addicts humansAshley is thinking about writing of having a predisposition to addiction.  This is something I have thought quite a bit about over the years.  I think like many parents of addicts I spent many nights and days consumed with wondering if I could have prevented any of this.  I questioned my parenting, decisions I made, and what signs did I miss.  It is not unusual for a parent to begin blaming themselves for a child’s addiction.

My first thoughts were going back to when I remarried and moved my children to Virginia from Colorado.  Their dad was in Colorado and at the time was having his own struggles.  While I knew the move away from friends who had become family, their dad, and the life we had created there, I had never expected it to be as difficult as it was.  I will just say it was a very rough ride.  Through those years I wondered if I had made the right decision and if the difficulty of those years contributed in any way to her addiction. Ashley acted out in ways I had never seen before and did things I could not believe, some of which I found out much later.

Ash will write more about how she feels she has a predisposition to addiction and it has taken me some time to come to understand it.  My time at Family Week at the Betty Ford Clinic (now  Hazelden Betty Ford) was where my education really began. Before that, I was experiencing a lot of guilt, shame, and felt lost. My son and I were there about three weeks into Ashley’s first stint at rehab.  The message was that we did not cause this and we could not control it.  We had to learn the difference between enabling and disabling.  Out of that whole week, there is one moment I remember the best.  I wish I had written the exact exchange down but I was so stunned and shocked by what had happened, I don’t think I remembered it that well at the time.  But I do know the main gist of it.

A little background is necessary.  When Ashley was in the ICU after the fire, it was a few days before we knew she would live.  We were never asked if she should be taken off any of the life support she was on.  After months in the hospital and rehabilitation, there were so many issues with which we had to deal.  There was not only the pain management and physical rehab, there was the loss of Brett.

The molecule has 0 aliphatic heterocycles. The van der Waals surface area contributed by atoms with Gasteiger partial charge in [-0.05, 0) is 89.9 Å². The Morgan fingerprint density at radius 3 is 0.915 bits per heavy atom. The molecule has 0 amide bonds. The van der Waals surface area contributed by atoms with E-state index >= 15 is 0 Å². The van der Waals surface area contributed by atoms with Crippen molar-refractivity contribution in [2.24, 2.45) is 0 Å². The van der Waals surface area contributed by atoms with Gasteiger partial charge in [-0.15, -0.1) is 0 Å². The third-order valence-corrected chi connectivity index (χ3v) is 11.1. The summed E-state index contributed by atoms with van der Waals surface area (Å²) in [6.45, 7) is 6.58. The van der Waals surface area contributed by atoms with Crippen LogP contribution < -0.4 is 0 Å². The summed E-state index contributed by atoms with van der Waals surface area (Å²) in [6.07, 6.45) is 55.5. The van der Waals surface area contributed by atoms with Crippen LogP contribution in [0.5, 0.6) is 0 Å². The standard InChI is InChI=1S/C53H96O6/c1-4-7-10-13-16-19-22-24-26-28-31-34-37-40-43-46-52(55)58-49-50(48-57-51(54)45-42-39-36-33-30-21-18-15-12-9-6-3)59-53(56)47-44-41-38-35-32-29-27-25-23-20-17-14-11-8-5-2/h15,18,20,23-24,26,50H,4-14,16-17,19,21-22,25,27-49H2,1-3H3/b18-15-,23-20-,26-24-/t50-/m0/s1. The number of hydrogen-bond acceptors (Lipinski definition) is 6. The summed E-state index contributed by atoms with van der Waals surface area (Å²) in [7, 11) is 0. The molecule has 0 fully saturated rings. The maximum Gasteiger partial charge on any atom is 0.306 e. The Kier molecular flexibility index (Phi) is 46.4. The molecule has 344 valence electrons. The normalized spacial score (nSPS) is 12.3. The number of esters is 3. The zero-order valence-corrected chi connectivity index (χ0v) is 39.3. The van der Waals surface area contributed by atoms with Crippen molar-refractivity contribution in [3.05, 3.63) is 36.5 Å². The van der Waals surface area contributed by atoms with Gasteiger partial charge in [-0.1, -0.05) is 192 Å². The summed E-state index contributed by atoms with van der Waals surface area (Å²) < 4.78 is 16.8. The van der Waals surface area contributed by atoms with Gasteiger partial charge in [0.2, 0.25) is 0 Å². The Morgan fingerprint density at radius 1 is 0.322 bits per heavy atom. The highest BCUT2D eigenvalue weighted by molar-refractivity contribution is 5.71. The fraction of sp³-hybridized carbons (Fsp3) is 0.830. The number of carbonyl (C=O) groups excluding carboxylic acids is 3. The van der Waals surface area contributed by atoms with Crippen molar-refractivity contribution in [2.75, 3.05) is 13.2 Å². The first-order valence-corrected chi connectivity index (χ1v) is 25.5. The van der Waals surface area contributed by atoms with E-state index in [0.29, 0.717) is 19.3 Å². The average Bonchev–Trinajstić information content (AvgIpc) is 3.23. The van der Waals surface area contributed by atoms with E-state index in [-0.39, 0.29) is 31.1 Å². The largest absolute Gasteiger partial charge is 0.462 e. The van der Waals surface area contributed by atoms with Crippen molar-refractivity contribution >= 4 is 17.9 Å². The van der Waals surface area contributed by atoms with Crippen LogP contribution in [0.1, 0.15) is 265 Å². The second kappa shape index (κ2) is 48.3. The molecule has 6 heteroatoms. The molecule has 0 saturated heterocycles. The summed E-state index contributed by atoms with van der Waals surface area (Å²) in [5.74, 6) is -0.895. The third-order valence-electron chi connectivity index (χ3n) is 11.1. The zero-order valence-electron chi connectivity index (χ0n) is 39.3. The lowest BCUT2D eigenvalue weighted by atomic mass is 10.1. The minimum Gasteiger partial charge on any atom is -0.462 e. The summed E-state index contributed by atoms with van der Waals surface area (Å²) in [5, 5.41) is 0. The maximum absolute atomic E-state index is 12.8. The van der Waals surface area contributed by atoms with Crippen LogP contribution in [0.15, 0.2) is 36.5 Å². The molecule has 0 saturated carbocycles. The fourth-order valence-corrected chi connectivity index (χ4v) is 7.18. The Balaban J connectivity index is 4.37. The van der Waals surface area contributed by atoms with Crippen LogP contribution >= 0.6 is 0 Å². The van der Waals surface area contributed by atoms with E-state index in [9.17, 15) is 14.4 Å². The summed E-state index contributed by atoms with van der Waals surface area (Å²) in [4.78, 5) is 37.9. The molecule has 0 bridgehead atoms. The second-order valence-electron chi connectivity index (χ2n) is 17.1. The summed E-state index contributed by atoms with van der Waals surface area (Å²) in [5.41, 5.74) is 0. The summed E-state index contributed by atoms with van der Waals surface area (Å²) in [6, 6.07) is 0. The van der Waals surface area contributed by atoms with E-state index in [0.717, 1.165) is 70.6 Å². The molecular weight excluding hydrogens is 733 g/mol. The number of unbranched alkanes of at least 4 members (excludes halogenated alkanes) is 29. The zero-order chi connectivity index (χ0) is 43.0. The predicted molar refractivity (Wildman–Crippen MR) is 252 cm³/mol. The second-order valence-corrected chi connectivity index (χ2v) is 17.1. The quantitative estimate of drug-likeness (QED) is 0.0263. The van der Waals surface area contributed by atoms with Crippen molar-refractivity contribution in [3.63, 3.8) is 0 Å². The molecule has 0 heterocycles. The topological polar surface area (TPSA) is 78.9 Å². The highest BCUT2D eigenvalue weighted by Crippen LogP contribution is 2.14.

I had moved to Charlottesville for over a year to help Ash get back on her feet, literally.  There was one night in particular when she had been out with friends and had too much to drink on top of her medication.  She was still in a wheelchair at this point.  During the evening there had been a very unpleasant encounter with a guy she had known in Northern Virginia which set her off.  I was woken by her friend, who had brought her home, and rushed outside to find her splayed on the ground crying and screaming to let her go…she wanted to be with Brett.  It was awful.  I never would have thought to see my child in so much pain and to this day, it is so distressing to remember the horror and pain in her screams and on her face.  Somehow we got her into the apartment, her friends left, and she ranted and screamed throughout the apartment for three hours starting at around 1:00AM.  I followed her around as she threw things, including herself,   on the floor. Repeatedly.  This was especially scary because she still could barely walk and I cannot even find the words to describe the vision of her throwing herself down, or into a wall, and the attempts to get back on her feet.   All she wanted was to be with Brett.  Finally, I told her she had to stop or I would have to call 911.  After all that time and all that pain just spilling out of her, she stopped, looked at me, and said, “Can we do wound care now?”